When you are shooting photographs that aim to sum up the spirit of a great holiday don’t have the stars of the show standing miles away. Even if the backdrop is dramatic the people are the main focus here and you want to capture their enjoyment, even if they are a little camera shy, so bring them into the foreground.

Tell a story
Home in on details to tell the story of a place. For a market, first shoot a wide shot from a distance to set the scene, then move in slowly, finishing with close-ups of food and dashes of local prices or language to add more colour. You should have everything you need now to make a great montage for your wall back home.

Get techie
If you have invested in an expensive DSLR don’t just rely on the automatic modes. Get creative and experiment with various combinations of ISO settings and different shutter speeds. This will enable you to take more sophisticated photographs, as well as meaning you can call yourself a “proper photographer”.

African Destinations To Visit

African Destinations To Visit

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Africa is blessed with amazing natural treasures and we hope you’ll find these destinations and events interesting and tempting to explore.

1. Bwindi Impenetrable National Park (Uganda).

The park is part of the Bwindi Impenetrable Forest and is situated along the Democratic Republic of the Congo (DRC) border next to the Virunga National Park. The park provides habitat for 120 species of mammals, 348 species of birds, 220 species of butterflies, 27 species of frogs, chameleons, geckos, and many endangered species.

2. Mosi-oa-Tunya/Victoria Falls (Zambia and Zimbabwe).

One of the biggest tourist attractions in Africa, Victoria Falls is undoubtedly amongst the most spectacular waterfalls in the world. Located on the mighty Zambezi River, Victoria Falls is a UNESCO World Heritage Site, and it is one of the largest waterfalls in the world.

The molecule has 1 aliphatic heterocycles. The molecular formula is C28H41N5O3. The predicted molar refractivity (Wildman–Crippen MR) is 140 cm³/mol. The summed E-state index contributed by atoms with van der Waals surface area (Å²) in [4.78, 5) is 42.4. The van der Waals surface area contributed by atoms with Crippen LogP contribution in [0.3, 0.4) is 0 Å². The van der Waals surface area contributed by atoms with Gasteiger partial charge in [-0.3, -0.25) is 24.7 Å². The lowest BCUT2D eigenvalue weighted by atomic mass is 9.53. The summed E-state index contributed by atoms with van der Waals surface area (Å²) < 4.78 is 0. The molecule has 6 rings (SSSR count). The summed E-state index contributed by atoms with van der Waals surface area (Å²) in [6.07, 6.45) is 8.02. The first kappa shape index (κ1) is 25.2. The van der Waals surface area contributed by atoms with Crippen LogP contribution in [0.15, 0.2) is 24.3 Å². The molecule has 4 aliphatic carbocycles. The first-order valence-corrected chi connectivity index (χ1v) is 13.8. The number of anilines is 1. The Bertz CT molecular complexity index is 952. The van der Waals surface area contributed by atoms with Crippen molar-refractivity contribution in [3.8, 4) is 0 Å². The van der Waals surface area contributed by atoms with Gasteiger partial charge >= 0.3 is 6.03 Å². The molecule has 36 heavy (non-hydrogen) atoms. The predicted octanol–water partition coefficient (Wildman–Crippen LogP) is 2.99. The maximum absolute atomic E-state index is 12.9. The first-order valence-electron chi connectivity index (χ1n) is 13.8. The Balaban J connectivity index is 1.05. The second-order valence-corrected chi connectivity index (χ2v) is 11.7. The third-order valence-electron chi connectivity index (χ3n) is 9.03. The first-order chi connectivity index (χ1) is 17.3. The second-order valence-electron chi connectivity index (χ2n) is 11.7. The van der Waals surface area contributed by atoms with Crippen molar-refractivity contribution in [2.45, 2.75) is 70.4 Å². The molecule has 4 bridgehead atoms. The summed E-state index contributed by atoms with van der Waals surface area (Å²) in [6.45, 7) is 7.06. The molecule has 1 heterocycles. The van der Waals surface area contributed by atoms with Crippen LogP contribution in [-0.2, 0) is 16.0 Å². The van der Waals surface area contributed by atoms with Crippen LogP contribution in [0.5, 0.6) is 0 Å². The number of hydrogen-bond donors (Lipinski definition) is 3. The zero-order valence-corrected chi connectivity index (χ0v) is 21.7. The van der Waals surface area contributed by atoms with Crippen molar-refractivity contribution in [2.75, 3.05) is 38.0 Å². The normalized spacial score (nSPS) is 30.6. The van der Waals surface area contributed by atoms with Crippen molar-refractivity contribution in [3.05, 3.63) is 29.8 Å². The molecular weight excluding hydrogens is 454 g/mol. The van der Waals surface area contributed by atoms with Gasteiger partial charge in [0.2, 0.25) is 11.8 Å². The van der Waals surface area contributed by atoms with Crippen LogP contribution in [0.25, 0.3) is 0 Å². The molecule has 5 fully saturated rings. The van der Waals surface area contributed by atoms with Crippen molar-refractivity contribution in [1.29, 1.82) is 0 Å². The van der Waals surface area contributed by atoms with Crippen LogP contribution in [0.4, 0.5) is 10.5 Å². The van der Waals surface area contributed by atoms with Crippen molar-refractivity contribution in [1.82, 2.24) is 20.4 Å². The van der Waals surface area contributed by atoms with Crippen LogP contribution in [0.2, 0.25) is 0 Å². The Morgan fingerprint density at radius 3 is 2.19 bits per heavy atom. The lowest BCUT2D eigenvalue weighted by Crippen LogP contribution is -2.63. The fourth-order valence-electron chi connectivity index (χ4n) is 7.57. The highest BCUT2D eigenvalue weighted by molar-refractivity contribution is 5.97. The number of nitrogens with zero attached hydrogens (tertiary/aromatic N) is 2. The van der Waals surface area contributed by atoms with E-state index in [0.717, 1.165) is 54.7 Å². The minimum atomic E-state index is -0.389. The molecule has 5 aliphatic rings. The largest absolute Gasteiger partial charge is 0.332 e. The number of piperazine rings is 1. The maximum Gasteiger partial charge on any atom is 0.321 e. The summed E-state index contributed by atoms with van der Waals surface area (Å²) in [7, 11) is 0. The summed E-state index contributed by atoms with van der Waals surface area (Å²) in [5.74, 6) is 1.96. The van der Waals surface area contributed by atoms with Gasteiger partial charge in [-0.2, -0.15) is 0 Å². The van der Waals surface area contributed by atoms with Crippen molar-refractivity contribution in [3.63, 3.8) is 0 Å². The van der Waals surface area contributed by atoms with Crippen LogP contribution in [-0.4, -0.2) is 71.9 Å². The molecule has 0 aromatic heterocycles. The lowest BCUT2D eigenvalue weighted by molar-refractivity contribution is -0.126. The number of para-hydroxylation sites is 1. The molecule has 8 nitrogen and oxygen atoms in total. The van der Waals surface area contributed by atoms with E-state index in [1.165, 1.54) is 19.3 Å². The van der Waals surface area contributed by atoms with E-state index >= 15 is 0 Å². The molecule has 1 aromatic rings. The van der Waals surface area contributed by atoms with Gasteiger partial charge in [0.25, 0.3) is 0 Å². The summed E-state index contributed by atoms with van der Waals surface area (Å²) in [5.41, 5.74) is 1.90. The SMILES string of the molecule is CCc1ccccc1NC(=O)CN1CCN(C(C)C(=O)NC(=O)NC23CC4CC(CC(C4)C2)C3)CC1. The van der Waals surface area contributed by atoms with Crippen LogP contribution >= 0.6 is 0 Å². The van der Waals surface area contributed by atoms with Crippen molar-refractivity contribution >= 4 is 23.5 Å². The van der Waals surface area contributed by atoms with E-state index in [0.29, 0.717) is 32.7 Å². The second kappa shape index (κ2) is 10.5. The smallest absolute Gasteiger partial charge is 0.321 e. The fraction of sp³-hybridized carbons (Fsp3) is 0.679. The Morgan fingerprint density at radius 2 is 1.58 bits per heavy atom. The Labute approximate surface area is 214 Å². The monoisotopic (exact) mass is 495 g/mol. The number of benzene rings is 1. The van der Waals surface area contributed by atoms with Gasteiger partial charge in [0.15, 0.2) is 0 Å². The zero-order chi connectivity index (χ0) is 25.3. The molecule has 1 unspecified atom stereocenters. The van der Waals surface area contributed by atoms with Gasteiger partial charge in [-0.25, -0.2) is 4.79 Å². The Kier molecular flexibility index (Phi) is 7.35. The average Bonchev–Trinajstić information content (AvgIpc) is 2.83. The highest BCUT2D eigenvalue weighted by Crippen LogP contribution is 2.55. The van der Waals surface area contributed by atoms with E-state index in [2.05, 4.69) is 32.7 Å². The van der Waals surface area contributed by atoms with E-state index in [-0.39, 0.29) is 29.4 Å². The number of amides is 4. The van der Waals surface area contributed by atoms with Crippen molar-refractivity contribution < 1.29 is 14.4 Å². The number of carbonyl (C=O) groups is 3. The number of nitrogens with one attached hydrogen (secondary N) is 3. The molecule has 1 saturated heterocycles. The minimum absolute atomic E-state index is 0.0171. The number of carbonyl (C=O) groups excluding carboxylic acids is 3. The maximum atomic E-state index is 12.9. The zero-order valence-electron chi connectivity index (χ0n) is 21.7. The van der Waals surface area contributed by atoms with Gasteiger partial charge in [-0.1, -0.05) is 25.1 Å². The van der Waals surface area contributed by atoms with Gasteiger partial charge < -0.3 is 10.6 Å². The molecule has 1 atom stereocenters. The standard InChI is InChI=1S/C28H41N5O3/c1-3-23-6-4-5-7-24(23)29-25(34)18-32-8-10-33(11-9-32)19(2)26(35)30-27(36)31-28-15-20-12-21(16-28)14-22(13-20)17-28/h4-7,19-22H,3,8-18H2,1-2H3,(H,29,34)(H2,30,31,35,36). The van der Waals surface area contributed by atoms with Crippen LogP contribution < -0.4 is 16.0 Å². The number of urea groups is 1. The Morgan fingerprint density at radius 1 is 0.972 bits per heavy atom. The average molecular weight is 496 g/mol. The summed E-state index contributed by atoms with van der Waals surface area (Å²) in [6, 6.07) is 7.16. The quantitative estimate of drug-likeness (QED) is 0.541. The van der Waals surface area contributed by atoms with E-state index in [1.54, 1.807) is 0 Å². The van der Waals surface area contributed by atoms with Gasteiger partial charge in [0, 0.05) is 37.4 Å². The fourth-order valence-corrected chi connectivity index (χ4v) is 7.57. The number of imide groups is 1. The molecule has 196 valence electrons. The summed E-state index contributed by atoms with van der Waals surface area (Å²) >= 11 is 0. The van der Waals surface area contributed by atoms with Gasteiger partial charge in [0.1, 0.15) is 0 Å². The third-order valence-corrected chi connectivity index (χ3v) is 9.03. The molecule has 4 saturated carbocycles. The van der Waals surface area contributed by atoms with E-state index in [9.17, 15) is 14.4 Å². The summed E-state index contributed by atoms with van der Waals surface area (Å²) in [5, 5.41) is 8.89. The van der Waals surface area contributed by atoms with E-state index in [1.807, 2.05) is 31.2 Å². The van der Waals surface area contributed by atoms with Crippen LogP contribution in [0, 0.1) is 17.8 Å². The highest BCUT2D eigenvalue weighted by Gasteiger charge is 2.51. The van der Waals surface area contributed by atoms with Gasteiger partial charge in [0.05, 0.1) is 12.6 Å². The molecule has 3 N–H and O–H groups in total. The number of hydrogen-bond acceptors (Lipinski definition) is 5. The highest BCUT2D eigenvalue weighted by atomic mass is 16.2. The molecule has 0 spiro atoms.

3. Wildebeest migration (Kenya and Tanzania).

Certainly a must see, the migration is considered one of nature’s great spectacles and sees over a million wildebeest trek north from the Serengeti (Tanzania) to the Maasai Mara (Kenya). The wildebeests are joined on this epic journey by thousands of eland, gazelle and zebra as they cross the crocodile-infested Mara River to graze on the Maasai Mara plains.

4. Bazaruto Archipelago (Mozambique)

Is a group of six islands. Bazaruto Island is the largest in the Bazaruto Archipelago and Bazaruto National Park. The archipelago is certainly a beautiful destination which needs to be explored. The archipelago  boasts of by a wide array of marine and wildlife, azure waters and amazing beaches.

5. Ennedi Massif (Chad).
Ennedi Massif: Natural and Cultural Landscape, which was recently named one of UNESCO’s Newest World Heritage Sites. This sandstone landscape is one of the world’s finest examples of rock art and carvings. Ennedi Massif has been sculpted by water and wind erosion over time into a plateau featuring canyons and valleys that present a spectacular landscape marked by cliffs, natural arches and pitons. The site is indeed a cultural treasure.
6. Sanganeb Marine National Park and Dungonab Bay

Mukkawar Island Marine National Park (Sudan) recently inscribed as one of UNESCO’s Newest World Heritage Sites. Sanganeb is a coral atoll 25km off the coast of Sudan. Sanganeb National Park is indeed a marvel. Dungonab Bay is another remarkable marine treasure, which provides a habitat for large populations of seabirds, marine mammals, fish, sharks, and turtles.

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7. National Arts Festival (South Africa)

One of the most important events on the South African cultural calendar, and undoubtedly one of the biggest arts events on the African continent. Starting at the end of June/beginning of July, it runs for between 8 and 10 days and is held in the small university city of Grahamstown. The programme comprises drama, dance, physical theatre, comedy, opera, music, jazz, visual art exhibitions, film, student theatre, street theatre, lectures, craft fair, workshops, and a children’s arts festival.

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8. Erin Ijesha Waterfalls(Nigeria)